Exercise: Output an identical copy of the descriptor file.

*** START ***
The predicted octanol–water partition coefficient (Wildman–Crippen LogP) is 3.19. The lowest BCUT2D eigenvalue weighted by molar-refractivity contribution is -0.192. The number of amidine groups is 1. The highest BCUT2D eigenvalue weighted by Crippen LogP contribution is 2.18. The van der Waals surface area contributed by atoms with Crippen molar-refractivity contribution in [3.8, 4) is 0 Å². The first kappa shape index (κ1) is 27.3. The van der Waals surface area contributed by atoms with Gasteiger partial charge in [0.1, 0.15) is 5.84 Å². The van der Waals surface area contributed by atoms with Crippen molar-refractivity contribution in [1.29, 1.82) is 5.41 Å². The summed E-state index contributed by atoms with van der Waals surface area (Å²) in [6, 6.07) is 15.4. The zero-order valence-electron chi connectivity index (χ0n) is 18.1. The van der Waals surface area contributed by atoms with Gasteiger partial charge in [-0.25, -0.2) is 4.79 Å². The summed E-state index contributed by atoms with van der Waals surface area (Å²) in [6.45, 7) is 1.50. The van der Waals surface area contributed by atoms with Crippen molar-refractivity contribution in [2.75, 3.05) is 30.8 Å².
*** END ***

The predicted octanol–water partition coefficient (Wildman–Crippen LogP) is 3.19. The lowest BCUT2D eigenvalue weighted by molar-refractivity contribution is -0.192. The number of amidine groups is 1. The highest BCUT2D eigenvalue weighted by Crippen LogP contribution is 2.18. The van der Waals surface area contributed by atoms with Crippen molar-refractivity contribution in [3.8, 4) is 0 Å². The first kappa shape index (κ1) is 27.3. The van der Waals surface area contributed by atoms with Gasteiger partial charge in [0.1, 0.15) is 5.84 Å². The van der Waals surface area contributed by atoms with Crippen molar-refractivity contribution in [1.29, 1.82) is 5.41 Å². The summed E-state index contributed by atoms with van der Waals surface area (Å²) in [6, 6.07) is 15.4. The zero-order valence-electron chi connectivity index (χ0n) is 18.1. The van der Waals surface area contributed by atoms with Gasteiger partial charge in [-0.25, -0.2) is 4.79 Å². The summed E-state index contributed by atoms with van der Waals surface area (Å²) in [6.45, 7) is 1.50. The van der Waals surface area contributed by atoms with Crippen molar-refractivity contribution in [2.75, 3.05) is 30.8 Å².